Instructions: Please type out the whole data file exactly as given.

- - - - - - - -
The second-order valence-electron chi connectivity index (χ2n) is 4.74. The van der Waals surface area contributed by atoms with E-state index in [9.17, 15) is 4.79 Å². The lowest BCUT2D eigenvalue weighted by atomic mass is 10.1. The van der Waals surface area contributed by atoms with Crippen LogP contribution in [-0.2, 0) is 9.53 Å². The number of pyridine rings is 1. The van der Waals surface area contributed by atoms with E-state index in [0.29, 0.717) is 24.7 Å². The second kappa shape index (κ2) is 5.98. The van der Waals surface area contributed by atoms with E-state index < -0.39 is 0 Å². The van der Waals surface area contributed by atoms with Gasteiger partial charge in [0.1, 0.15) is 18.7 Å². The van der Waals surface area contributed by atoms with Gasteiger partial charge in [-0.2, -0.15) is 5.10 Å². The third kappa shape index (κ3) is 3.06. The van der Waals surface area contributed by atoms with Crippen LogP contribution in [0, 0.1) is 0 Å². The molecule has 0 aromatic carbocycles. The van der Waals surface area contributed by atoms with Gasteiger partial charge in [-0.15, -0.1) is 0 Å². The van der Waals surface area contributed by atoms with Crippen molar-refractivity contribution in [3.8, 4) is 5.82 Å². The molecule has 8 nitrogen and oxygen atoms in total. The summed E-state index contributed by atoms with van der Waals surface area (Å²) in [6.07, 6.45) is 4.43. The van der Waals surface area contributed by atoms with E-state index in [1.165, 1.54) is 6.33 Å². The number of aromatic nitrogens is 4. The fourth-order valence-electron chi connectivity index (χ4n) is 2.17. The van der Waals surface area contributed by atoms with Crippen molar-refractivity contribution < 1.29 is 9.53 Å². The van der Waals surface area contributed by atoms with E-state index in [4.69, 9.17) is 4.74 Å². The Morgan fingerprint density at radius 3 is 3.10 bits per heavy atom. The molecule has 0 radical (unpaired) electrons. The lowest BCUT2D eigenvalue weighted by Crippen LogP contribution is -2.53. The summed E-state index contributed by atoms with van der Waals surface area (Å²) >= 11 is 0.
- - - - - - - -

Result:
The second-order valence-electron chi connectivity index (χ2n) is 4.74. The van der Waals surface area contributed by atoms with E-state index in [9.17, 15) is 4.79 Å². The lowest BCUT2D eigenvalue weighted by atomic mass is 10.1. The van der Waals surface area contributed by atoms with Crippen LogP contribution in [-0.2, 0) is 9.53 Å². The number of pyridine rings is 1. The van der Waals surface area contributed by atoms with E-state index in [0.29, 0.717) is 24.7 Å². The second kappa shape index (κ2) is 5.98. The van der Waals surface area contributed by atoms with E-state index < -0.39 is 0 Å². The van der Waals surface area contributed by atoms with Gasteiger partial charge in [0.1, 0.15) is 18.7 Å². The van der Waals surface area contributed by atoms with Gasteiger partial charge in [-0.2, -0.15) is 5.10 Å². The third kappa shape index (κ3) is 3.06. The van der Waals surface area contributed by atoms with Crippen LogP contribution in [0, 0.1) is 0 Å². The molecule has 0 aromatic carbocycles. The van der Waals surface area contributed by atoms with Gasteiger partial charge in [-0.15, -0.1) is 0 Å². The van der Waals surface area contributed by atoms with Crippen molar-refractivity contribution in [3.8, 4) is 5.82 Å². The molecule has 8 nitrogen and oxygen atoms in total. The summed E-state index contributed by atoms with van der Waals surface area (Å²) in [6.07, 6.45) is 4.43. The van der Waals surface area contributed by atoms with E-state index in [1.165, 1.54) is 6.33 Å². The number of aromatic nitrogens is 4. The fourth-order valence-electron chi connectivity index (χ4n) is 2.17. The van der Waals surface area contributed by atoms with Crippen molar-refractivity contribution < 1.29 is 9.53 Å². The van der Waals surface area contributed by atoms with E-state index in [4.69, 9.17) is 4.74 Å². The Morgan fingerprint density at radius 3 is 3.10 bits per heavy atom. The molecule has 0 radical (unpaired) electrons. The lowest BCUT2D eigenvalue weighted by Crippen LogP contribution is -2.53. The summed E-state index contributed by atoms with van der Waals surface area (Å²) >= 11 is 0.